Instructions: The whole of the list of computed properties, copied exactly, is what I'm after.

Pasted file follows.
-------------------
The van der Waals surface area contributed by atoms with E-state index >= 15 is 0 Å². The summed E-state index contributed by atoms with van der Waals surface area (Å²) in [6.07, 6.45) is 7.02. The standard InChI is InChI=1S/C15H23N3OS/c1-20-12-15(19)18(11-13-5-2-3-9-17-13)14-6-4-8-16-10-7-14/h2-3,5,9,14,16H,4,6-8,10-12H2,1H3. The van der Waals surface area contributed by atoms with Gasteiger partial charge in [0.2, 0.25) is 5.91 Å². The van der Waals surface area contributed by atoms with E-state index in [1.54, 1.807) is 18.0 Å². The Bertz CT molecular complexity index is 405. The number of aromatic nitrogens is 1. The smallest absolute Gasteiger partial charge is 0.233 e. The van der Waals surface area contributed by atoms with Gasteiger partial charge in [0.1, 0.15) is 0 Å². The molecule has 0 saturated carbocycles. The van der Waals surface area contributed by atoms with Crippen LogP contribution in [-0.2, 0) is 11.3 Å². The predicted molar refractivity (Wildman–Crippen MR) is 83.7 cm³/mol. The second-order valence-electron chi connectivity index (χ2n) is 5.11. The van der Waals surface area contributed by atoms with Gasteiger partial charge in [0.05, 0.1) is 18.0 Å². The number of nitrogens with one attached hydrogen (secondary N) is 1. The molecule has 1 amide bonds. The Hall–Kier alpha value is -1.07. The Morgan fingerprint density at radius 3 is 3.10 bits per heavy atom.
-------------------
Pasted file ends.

The van der Waals surface area contributed by atoms with E-state index >= 15 is 0 Å². The summed E-state index contributed by atoms with van der Waals surface area (Å²) in [6.07, 6.45) is 7.02. The standard InChI is InChI=1S/C15H23N3OS/c1-20-12-15(19)18(11-13-5-2-3-9-17-13)14-6-4-8-16-10-7-14/h2-3,5,9,14,16H,4,6-8,10-12H2,1H3. The van der Waals surface area contributed by atoms with Gasteiger partial charge in [0.2, 0.25) is 5.91 Å². The van der Waals surface area contributed by atoms with E-state index in [1.54, 1.807) is 18.0 Å². The Bertz CT molecular complexity index is 405. The number of aromatic nitrogens is 1. The smallest absolute Gasteiger partial charge is 0.233 e. The van der Waals surface area contributed by atoms with Gasteiger partial charge in [0.1, 0.15) is 0 Å². The molecule has 0 saturated carbocycles. The van der Waals surface area contributed by atoms with Crippen LogP contribution in [-0.2, 0) is 11.3 Å². The predicted molar refractivity (Wildman–Crippen MR) is 83.7 cm³/mol. The second-order valence-electron chi connectivity index (χ2n) is 5.11. The van der Waals surface area contributed by atoms with Gasteiger partial charge in [0.05, 0.1) is 18.0 Å². The number of nitrogens with one attached hydrogen (secondary N) is 1. The molecule has 1 amide bonds. The Hall–Kier alpha value is -1.07. The Morgan fingerprint density at radius 3 is 3.10 bits per heavy atom.